SFBW 2019 Retro — ZKP Workshop, DeFi Hackathon & SFBW Official Technical Stage Highlights

O(1) Labs
O(1) Labs
Dec 21, 2019 · 7 min read

San Francisco Blockchain Week (SFBW) 2019 was bigger than ever this year, with significant energy and interest centering around SNARKs for different purposes, particularly scalability. We looked forward to all the interest and conversations around zk-SNARKs, meeting new community members at the Zero-Knowledge Proofs workshop, the DeFi Hackathon, the talk about PoS Codaboros on SFBW Epicenter Technical Stage, and other events.

Our co-founder and CTO, Izaak Meckler, in a panel (top left) and a talk on Codaboros at SFBW Epicenter Technical Stage (top right), and our Head of Product Engineering, Brandon Kase, at a panel on Testnet Incentives also at SFBW Epicenter Technical Stage (bottom)

Table of Contents

Workshop Overview of ‘Hitchhicker’s Guide to Zero Knowledge: How to Use SNARKs’

SFBW DeFi Hackathon

SFBW Epicenter Technical Stage Talk and Panel

Zero-Knowledge Proofs Workshop

The interest level and excitement about zero-knowledge proofs increases every year, and this year, it felt like everyone wanted to learn more about them. The workshop ‘Hitchhikers Guide to Zero Knowledge: How to Use SNARKs’ featured a hands-on workshop by Izaak Meckler (O(1) Labs/Coda Protocol), with closing remarks by Vitalik Buterin (Ethereum Foundation). 70+ SNARK enthusiasts from all over the globe attended the event and were ready to learn about using zk-SNARKs for their applications. The event sold out, but we plan to do more in 2020. If you want to view the video, and download the files necessary to participate, scroll to the bottom of this section.

Workshop on zk-SNARKs by Co-Founder and CTO, Izaak Meckler

The workshop kicked off early with the community team arriving early at 8am at the venue (Galvanize in San Francisco) to set up the recording equipment, prepare the breakfast and arrange the space for the event.

After breakfast, part 1 of the workshop kicked off with a presentation by Izaak on ‘The SNARK Landscape & Overview’, which covered the type of applications that zk-SNARKs are useful for, and how to use zk-SNARKs in the context of a full application architecture.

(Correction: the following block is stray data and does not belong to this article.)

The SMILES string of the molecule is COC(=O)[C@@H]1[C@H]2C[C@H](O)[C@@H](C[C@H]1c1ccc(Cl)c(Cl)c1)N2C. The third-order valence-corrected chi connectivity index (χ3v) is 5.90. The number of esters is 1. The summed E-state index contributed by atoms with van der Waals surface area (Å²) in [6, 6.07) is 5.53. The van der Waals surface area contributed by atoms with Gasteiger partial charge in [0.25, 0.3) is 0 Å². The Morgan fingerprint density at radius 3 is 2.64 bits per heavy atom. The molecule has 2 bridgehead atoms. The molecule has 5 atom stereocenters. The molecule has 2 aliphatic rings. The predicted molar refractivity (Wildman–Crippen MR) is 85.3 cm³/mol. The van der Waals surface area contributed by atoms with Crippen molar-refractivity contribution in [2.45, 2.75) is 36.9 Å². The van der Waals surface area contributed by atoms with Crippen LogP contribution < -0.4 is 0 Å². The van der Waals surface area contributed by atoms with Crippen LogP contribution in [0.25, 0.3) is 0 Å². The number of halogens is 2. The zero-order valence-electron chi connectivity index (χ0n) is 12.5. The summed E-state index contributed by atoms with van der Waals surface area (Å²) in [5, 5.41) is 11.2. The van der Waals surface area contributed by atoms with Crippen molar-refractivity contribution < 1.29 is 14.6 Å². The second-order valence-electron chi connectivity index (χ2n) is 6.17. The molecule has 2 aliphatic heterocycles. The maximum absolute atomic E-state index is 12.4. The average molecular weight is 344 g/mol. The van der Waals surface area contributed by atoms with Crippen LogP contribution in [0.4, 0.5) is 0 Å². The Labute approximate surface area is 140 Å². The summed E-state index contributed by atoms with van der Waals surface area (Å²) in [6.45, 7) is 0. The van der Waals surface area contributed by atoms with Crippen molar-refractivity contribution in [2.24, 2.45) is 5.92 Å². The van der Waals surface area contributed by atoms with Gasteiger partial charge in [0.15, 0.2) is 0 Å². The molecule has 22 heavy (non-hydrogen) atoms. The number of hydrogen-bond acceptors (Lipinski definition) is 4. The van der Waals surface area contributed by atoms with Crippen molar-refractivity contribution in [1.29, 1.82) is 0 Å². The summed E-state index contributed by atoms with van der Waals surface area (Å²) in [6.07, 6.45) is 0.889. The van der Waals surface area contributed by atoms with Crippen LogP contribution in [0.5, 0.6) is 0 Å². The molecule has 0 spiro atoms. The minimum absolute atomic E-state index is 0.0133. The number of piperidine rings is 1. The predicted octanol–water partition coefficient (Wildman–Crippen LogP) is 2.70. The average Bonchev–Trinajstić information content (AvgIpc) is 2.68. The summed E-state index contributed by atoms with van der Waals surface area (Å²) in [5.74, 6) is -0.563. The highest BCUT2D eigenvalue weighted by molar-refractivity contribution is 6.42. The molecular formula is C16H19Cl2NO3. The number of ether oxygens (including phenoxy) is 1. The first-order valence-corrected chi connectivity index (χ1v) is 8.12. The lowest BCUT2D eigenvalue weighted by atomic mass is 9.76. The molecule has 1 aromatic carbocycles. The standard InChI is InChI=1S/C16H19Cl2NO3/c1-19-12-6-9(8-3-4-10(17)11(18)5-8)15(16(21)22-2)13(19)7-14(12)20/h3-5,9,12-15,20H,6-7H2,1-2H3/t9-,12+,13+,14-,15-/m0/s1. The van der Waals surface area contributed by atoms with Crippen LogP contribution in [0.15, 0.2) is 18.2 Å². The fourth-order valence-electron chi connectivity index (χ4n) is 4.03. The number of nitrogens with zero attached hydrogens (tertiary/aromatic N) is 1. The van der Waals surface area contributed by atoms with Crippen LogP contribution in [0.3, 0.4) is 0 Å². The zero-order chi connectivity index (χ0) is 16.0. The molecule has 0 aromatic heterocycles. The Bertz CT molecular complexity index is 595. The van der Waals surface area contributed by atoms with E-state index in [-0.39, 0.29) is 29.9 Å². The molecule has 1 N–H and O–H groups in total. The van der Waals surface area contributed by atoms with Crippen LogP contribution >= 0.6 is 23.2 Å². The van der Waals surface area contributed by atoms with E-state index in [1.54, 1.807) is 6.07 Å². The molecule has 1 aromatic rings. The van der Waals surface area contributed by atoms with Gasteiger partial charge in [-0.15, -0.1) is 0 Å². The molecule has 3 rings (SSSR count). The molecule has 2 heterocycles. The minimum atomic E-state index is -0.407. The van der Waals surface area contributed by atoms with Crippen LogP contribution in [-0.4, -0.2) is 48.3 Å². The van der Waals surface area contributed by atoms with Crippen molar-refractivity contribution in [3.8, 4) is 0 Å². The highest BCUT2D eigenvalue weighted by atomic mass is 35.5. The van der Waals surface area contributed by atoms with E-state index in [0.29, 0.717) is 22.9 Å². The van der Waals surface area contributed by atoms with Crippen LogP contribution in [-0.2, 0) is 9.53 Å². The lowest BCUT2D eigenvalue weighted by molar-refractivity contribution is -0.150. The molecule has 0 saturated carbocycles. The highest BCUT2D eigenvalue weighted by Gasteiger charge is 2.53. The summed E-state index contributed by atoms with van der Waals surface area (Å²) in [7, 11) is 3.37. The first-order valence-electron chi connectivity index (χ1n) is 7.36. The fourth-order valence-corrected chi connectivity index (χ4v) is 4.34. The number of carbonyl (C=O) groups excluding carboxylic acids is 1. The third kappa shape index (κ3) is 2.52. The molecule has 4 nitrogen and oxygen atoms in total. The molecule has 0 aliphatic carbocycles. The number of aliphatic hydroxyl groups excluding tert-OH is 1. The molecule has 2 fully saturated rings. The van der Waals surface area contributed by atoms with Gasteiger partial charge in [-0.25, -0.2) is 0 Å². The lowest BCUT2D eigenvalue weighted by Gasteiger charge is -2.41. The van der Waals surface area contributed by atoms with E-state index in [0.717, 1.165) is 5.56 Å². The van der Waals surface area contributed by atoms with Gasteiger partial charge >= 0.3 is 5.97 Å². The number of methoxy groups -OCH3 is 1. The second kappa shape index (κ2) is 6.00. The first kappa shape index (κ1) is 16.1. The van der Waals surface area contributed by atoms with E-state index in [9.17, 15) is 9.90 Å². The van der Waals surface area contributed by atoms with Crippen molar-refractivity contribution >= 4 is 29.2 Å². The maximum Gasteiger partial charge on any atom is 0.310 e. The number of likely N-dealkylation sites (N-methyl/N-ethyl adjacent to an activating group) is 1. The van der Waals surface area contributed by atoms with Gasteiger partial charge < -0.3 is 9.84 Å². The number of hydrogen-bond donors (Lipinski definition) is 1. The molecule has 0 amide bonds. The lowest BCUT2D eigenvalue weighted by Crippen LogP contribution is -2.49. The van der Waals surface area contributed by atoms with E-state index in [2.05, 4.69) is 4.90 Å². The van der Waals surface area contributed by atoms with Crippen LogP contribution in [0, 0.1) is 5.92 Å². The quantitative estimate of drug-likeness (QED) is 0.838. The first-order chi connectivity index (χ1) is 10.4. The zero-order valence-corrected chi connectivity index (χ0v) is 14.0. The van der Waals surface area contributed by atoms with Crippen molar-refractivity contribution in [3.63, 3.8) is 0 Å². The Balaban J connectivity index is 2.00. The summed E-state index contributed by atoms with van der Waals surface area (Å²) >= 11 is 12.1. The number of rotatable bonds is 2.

The class had the chance to process and absorb all information over lunch break before getting their hands dirty in the second part of the workshop on how to use Snarky (a high-level language for describing verifiable computations so that their correctness is more transparent) to program zk-SNARKs.

Workshop attendees learning how to program zk-SNARKs

Straight after the zk-SNARK workshop, we heard from another members from the zero-knowledge proofs family — zk-STARKs. Bobbin Threadbare gave a talk on AirScript, a language aimed to provide logic for generating execution trace, constraint evaluations and interpreting inputs for zk-STARKs.

Presentation on Airscripts, a language for defining zk-STARKs by guest speaker Bobbin Threadbare

Next up were Brice Huang & Brian Gu, both students at MIT, who gave an interesting talk on a live example of how zk-SNARKs are implemented in Dark Forest, a strategy MMO game.

Presentation on Dark Forests using zk-SNARKs by guest speakers Brice Huang and Brian Gu

And finally, last but not least, Vitalik Buterin spoke about use cases and applications of zero-knowledge proofs in Ethereum. One of the biggest challenges that Ethereum is facing now is scalability. Although different layer 2 solutions have been proposed in the past, zero-knowledge proof technology might provide a new, and better solution.

Presentation on zero-knowledge proofs by Founder and Chief Scientist of Ethereum — Vitalik Buterin

We’re happy to have met all attendees and speakers who share the same excitement about the potential of zero-knowledge proofs and we’re excited about what the first class of the zk-SNARK workshop will build.

How to Participate:

To participate in the coding portion of the workshop, you can watch the video and view the slide deck. To install the docker, you have two options:

  1. Use the docker container: We provide a docker container which already has a development environment setup for participating. The docker container is available on dockerhub through the repo “ihm0/snarky-sfbw”. Hint: run “docker pull ihm0/snarky-sfbw” to download the container, and run “docker run ihm0/snarky-sfbw -it /bin/bash” to start the container. For code completion and documentation when writing snarky code, we recommend using VsCode with the ReasonML plugin. You can use the Remote Container plugin to attach VsCode to the docker running docker container (see instructions here https://code.visualstudio.com/docs/remote/containers#_attaching-to-running-containers).
  • use cmd ‘docker pull’ on repo ihm0/snarky-sfbw
  1. If the docker container doesn’t work, follow these steps:
  • Install Node.js and Opam
  • Run the command “opam install snarkyjs”
  • Clone the tutorial code repo: